Kenya reviews Islamic finance laws ahead of debut sukuk
Kenya is reviewing all laws and regulations governing its nascent Islamic finance industry to aid the issuance of a debut Islamic law-compliant bond known as a sukuk, its attorney general said on Wednesday.
The East African nation, which issued its first Eurobond in 2014, wants to expand the range of financing available for infrastructure projects like roads and power plants.
The Treasury has said it is looking at the possibility of issuing the sukuk in the 2016/17 fiscal year, starting in July, but it has not offered details.
“We want to be able to facilitate the issuance of the bond,” Githu Muigai told Reuters, adding the process will be completed in a maximum of nine months.
“We are in full flight with the review of that entire regulatory framework,” he said on the sidelines of a conference on Islamic Finance in Nairobi.
Islamic finance caters for investors who want to follow Islamic rules on avoiding direct payment or earning of interest, which are viewed as usury under Islamic law.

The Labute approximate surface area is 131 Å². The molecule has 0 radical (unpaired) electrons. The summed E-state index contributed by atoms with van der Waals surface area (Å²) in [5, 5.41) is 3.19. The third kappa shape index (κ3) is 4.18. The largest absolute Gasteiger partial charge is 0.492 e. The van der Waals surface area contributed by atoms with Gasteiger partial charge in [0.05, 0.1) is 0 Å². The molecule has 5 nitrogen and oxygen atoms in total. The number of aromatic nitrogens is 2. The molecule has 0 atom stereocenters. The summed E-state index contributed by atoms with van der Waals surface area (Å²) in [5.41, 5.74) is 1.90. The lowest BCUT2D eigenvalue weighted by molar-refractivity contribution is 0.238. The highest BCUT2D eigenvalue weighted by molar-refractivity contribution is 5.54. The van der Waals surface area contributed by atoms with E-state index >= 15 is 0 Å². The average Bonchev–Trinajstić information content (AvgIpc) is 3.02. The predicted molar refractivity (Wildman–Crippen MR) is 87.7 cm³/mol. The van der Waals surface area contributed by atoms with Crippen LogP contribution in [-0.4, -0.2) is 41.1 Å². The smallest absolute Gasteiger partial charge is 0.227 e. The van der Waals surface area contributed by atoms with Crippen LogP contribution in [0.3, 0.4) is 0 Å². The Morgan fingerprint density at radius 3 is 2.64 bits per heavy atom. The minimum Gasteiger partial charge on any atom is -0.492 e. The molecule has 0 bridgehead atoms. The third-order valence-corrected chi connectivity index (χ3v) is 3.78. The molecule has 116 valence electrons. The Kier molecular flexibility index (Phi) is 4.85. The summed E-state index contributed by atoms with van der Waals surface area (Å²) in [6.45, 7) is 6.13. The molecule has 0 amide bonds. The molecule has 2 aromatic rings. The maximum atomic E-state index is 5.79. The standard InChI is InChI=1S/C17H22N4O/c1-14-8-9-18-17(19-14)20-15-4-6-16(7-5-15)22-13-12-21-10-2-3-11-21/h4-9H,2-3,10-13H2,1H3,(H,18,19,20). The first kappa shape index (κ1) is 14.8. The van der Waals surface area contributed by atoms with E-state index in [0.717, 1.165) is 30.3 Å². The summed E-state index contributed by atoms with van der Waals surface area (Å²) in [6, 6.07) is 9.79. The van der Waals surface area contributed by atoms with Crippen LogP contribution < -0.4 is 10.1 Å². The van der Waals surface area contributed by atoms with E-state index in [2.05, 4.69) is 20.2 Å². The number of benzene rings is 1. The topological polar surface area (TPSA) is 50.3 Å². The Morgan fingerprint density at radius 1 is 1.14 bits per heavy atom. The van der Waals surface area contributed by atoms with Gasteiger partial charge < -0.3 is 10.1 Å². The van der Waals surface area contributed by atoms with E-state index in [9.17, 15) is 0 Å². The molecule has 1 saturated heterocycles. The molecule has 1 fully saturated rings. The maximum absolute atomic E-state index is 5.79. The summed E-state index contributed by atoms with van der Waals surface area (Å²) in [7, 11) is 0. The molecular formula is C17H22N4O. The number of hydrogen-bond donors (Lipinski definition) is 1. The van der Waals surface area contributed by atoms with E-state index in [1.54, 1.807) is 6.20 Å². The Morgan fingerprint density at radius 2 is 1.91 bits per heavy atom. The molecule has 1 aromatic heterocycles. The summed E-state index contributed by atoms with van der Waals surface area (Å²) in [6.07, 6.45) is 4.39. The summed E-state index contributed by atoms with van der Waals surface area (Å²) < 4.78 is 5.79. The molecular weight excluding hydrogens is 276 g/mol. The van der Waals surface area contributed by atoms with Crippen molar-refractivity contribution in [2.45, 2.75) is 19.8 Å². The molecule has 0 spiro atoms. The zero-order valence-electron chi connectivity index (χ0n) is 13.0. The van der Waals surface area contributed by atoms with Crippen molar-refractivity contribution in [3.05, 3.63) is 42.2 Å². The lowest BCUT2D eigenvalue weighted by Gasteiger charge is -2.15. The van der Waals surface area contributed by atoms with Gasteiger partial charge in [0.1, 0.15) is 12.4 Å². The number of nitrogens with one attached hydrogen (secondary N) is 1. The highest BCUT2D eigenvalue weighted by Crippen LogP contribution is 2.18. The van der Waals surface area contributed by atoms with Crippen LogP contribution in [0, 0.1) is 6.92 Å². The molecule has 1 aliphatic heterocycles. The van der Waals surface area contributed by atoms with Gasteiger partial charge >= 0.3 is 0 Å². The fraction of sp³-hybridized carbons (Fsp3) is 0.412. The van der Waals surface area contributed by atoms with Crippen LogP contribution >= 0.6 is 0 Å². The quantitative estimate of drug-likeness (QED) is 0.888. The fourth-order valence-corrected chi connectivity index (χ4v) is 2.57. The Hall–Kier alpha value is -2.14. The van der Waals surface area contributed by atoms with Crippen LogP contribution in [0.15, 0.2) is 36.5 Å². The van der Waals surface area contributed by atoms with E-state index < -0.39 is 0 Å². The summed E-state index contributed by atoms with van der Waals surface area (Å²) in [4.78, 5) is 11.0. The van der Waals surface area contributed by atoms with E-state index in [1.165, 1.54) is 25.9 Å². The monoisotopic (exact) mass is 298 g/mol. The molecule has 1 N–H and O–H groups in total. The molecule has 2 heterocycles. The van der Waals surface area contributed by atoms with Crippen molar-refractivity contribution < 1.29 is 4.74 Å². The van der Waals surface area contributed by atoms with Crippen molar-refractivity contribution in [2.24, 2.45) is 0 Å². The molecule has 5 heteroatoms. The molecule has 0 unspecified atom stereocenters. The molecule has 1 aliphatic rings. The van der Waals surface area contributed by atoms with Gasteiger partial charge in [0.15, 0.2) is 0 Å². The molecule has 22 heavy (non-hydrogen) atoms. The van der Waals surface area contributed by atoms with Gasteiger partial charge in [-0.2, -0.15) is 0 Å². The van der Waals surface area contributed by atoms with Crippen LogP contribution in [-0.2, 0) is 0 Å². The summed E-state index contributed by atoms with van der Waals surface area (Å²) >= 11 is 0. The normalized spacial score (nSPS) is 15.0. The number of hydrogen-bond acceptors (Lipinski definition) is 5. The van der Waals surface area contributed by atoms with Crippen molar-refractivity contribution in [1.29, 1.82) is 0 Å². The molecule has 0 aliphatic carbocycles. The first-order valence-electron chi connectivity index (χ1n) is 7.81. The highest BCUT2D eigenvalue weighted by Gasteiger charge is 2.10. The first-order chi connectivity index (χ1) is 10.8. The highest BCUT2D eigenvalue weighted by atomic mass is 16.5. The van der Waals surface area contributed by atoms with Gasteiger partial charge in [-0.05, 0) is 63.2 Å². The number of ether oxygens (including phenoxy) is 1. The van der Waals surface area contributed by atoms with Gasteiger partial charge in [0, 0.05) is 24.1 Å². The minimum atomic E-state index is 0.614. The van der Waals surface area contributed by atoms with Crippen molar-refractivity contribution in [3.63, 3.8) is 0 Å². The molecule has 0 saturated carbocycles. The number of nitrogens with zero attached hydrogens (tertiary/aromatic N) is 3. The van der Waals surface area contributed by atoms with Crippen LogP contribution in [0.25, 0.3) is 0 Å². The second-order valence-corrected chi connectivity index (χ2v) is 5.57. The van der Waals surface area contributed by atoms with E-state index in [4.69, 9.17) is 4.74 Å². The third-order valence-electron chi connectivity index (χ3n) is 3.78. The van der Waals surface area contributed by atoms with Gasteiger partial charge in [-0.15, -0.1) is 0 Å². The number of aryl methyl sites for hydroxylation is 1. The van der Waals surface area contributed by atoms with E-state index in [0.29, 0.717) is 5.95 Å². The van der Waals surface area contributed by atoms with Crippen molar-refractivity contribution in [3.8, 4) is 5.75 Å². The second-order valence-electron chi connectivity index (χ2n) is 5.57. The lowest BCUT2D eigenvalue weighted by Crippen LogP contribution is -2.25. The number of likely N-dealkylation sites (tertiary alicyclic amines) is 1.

African countries have been changing their laws to accommodate Islamic finance in order to benefit from increased investment and trade flows from the Middle East.
“We realize the significance of this market and that is why we need to tap it and tap it fast,” Muigai said, adding Kenya was vying to be the hub for Islamic finance in East Africa.
Kenya’s central bank licensed two shariah-compliant banks in 2007. At least one firm has since started to offer Shariah-compliant insurance products.
Government officials want to turn Nairobi into an international financial centre and they have already signed a deal with Qatar to help them model the plan on Doha. (Editing by Toby Chopra)
By Duncan Miriri – Copyright reserved to Reuters 2016